Household Hazardous Waste?
What are the dangers of improper disposal?
Reduce and Recycle
Household Hazardous Waste Collection Days
Safe Management Methods
Hazardous Waste Information
Less Toxic Alternatives
is Household Hazardous Waste?
Some jobs around the home may require the use of products containing hazardous components. Such products may include certain paints, cleaners, stains and varnishes, car batteries, motor oil and pesticides. The used or leftover contents of such consumer products are known as "household hazardous waste".
Americans generate 1.5 million tons of household hazardous waste per year. The average home can accumulate as much as 100 pounds of household hazardous waste in the basement and garage and in storage sheds. Household hazardous waste that is disposed of improperly can result in potential risk to people and the environment. This page describes steps that people can take to reduce the amount of household hazardous waste they generate and ensure that these wastes are stored, handled and disposed of safely.
|What are the dangers of improper disposal?
Household hazardous wastes are sometimes disposed of improperly by individuals pouring wastes down the drain or on the ground, into storm sewers, or putting them out with trash. The dangers of these disposal methods may not be immediately observed, but certain types of household hazardous wastes have the potential to cause physical injury to sanitation workers, contaminate septic tanks or wastewater treatment systems if poured down drains or toilets and present hazards to children and pets if left around the house.
While households do not have to separate household hazardous waste from trash under federal law, some states have special requirements. Call local or state solid waste officials to learn what requirements apply to households or small businesses in your area
One way to reduce the potential problems associated with household hazardous wastes is to use non-hazardous or less hazardous products to accomplish the task at hand. Individuals can do this by reducing the amount and/or toxicity of the products they choose. This can include learning about the toxicity of products and about appropriate alternatives to household items containing hazardous substances. If you use products with hazardous components, use only the amount needed. Leftover materials can be shared with neighbors or donated to a business, charity or government agency, or given to a household hazardous waste collection program.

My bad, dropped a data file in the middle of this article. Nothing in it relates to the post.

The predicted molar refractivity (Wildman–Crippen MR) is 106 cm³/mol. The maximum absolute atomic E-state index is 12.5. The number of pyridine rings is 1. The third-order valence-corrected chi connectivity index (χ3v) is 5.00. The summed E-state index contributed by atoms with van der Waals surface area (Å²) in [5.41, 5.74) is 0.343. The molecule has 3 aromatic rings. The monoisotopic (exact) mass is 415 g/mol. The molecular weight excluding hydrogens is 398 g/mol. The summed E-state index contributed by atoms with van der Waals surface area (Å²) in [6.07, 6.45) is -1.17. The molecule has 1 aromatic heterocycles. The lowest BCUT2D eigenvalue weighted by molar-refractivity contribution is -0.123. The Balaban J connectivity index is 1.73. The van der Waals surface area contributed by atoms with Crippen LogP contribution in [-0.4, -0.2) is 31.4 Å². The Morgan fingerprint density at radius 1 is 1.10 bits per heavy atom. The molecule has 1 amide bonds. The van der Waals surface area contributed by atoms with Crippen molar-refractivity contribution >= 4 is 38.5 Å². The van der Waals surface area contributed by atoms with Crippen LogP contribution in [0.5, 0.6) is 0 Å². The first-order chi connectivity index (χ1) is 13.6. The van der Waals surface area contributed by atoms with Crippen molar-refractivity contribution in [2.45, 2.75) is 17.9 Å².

Recycling is an economical and environmentally sound way to handle some types of household hazardous waste, such as used automobile batteries and oil. Auto parts stores and service stations frequently accept used automobile batteries and 80 per cent of these batteries are currently recycled. Many states are drafting legislation requiring used oil recycling. Many service stations in Grand Island have begun collecting used oil as a service to their customers and community. Check with local solid waste officials to find a used oil recycling location in your area.
Hazardous Waste Collection
During the 1980s, many communities began special collection days or collection sites for handling household hazardous waste. On collection days, qualified professionals collect wastes at a central location to ensure safe disposal. The United States currently has over 3000 such programs.
Because of the potential risks associated with household hazardous wastes, it is important that people always use, store and dispose of materials containing hazardous substances safely. Use and store products containing hazardous substances carefully to prevent any accidents at home. Never store hazardous products in food containers. Keep products containing hazardous materials in their original containers and never remove the labels. Corroding containers however, should be repackaged and clearly labeled. This will prevent accidental ingestion and also can help protect sanitation workers. Never mix household hazardous waste with other products. Incompatibles may react, ignite or explode. Contaminated household hazardous waste may become unrecyclable.
Grand Island Clean Community System